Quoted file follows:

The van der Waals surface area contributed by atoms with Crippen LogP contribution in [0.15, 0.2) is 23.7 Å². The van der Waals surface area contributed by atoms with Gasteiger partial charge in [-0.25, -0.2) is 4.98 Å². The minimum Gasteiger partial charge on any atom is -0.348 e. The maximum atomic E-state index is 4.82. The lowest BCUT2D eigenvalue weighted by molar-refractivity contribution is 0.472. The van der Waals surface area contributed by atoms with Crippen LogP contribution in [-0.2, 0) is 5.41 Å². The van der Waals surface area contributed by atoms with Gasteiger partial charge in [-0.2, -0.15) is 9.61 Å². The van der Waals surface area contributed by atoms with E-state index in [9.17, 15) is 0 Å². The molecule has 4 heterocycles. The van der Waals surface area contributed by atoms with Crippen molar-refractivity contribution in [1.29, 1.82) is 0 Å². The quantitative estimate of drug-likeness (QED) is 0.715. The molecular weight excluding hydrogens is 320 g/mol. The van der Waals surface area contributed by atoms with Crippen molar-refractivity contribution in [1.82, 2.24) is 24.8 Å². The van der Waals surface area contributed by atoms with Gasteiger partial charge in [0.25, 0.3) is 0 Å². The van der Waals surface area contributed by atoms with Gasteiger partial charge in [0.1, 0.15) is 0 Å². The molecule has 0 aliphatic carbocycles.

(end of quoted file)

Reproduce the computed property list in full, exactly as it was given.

The van der Waals surface area contributed by atoms with Crippen LogP contribution in [0.15, 0.2) is 23.7 Å². The van der Waals surface area contributed by atoms with Gasteiger partial charge in [-0.25, -0.2) is 4.98 Å². The minimum Gasteiger partial charge on any atom is -0.348 e. The maximum atomic E-state index is 4.82. The lowest BCUT2D eigenvalue weighted by molar-refractivity contribution is 0.472. The van der Waals surface area contributed by atoms with Crippen LogP contribution in [-0.2, 0) is 5.41 Å². The van der Waals surface area contributed by atoms with Gasteiger partial charge in [-0.2, -0.15) is 9.61 Å². The van der Waals surface area contributed by atoms with E-state index in [9.17, 15) is 0 Å². The molecule has 4 heterocycles. The van der Waals surface area contributed by atoms with Crippen molar-refractivity contribution in [1.29, 1.82) is 0 Å². The quantitative estimate of drug-likeness (QED) is 0.715. The molecular weight excluding hydrogens is 320 g/mol. The van der Waals surface area contributed by atoms with Crippen molar-refractivity contribution in [1.82, 2.24) is 24.8 Å². The van der Waals surface area contributed by atoms with Gasteiger partial charge in [0.25, 0.3) is 0 Å². The van der Waals surface area contributed by atoms with Gasteiger partial charge in [0.1, 0.15) is 0 Å². The molecule has 0 aliphatic carbocycles.